Agricultural - Grain Futures Update w/Stephen Davis - 01/10/2019×

Stephen Davis discusses the past week in the grain markets and looks to the week ahead. China will be signing the Phase One Trade Deal on Monday and it will be interesting to see how that will affect the grains.

Agricultural - Live Cattle Demand Slowing×

April cattle seems to be in a bit of consolidation right now with yesterday’s sell-off ultimately resulting in an inside day because of the big rally we had on Monday. Demand seems to be slowing with packer margins down substantially over the past few weeks and with the 5 day forecast, weights are looking to be higher than normal due to the dry forecast. Cash cattle in Kansas traded at $124 on light volume, still leaving a large premium to the futures market. Some news that sparked the rally on Monday was cash trading $2 higher along with the news of Australia’s significant drop off of their beef exports because of the drought and wildfires that are going on.

The USDA estimated cattle slaughter came in at 123,000 head yesterday. This brings the total for the week so far to 244,000 head, up from 218,000 last week, and up from 239,000 a year ago. The USDA boxed beef cutout was down 8-cents at mid-session yesterday and closed 9-cents lower at $209.56. This was down from $209.66 the previous week and was the lowest the cutout had been since January 3. The cutout is down from $214.28 a year ago. There was some light trade of cash live cattle trade reported in Kansas yesterday (856 head) at 124, which was at the top end of last week's range. The COT report showed managed money traders were net sellers of 5,222 contracts of cattle for the week ending December 31, reducing their net long to 83,295.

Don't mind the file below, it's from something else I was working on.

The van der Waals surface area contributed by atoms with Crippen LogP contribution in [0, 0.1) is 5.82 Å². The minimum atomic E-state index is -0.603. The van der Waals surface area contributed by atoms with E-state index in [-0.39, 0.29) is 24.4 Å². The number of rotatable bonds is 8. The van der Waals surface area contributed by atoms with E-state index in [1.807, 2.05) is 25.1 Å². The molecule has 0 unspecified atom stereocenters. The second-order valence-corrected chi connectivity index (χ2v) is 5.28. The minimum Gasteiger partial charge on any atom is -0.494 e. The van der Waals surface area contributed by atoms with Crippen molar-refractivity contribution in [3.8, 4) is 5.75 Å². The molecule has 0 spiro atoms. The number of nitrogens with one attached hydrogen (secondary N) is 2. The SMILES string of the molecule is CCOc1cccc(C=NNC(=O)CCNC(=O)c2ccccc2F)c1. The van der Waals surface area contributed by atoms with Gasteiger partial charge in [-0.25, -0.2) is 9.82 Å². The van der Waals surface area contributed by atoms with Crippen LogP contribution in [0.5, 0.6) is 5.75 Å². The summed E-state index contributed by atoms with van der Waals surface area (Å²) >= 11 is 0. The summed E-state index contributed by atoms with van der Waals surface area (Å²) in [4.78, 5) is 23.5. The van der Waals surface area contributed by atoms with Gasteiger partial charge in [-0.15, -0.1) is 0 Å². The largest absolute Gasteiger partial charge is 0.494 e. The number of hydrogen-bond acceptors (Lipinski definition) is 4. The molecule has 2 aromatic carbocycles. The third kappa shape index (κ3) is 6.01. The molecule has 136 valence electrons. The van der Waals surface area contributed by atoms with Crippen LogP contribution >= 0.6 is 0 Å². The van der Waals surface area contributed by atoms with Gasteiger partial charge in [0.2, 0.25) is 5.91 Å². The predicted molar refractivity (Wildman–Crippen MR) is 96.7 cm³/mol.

Equity - Stocks Higher Despite Weak Numbers×

U.S. stock index futures are trading higher today, this was helped by gains from top technology names including Apple, while traders were closely watching the jobs report for confirmation that the U.S. economy remains healthy. According to data released by the Labor Department this morning, the market for U.S. jobs closed the year on a down note, with payroll and wage growth for December missing expectations. Nonfarm payrolls rose by just 145,000 while the unemployment rate remained steady at 3.5%. Analysists surveyed by Dow Jones had been forecasting a job growth number of 160,000. The jobless rate met expectations for staying at a 50-year low. Adding to the slow payroll growth, average hourly earnings only rose by 2.9%, well below the 3.1% projection. December marked the first time that wage gains were below 3% on a year-over-year basis since July 2018. “After a strong 256,000 gain in payrolls in November, boosted by the return of 40,000 GM workers, some slowdown in the pace of job gains in December was inevitable,” Michael Pearce, senior U.S. economist at Capital Economics, said in a note. Pearce characterized the job growth as “solid” even though it missed estimates and said, “we expect solid gains in payrolls to extend through 2020.”

Support is checking in today at 326500 and 325100, while resistance is showing 328500 and 329000.

If you have any questions or would like to discuss the markets further, please feel free to contact me at 888-861-1656 or jyasak@rjofutures.com.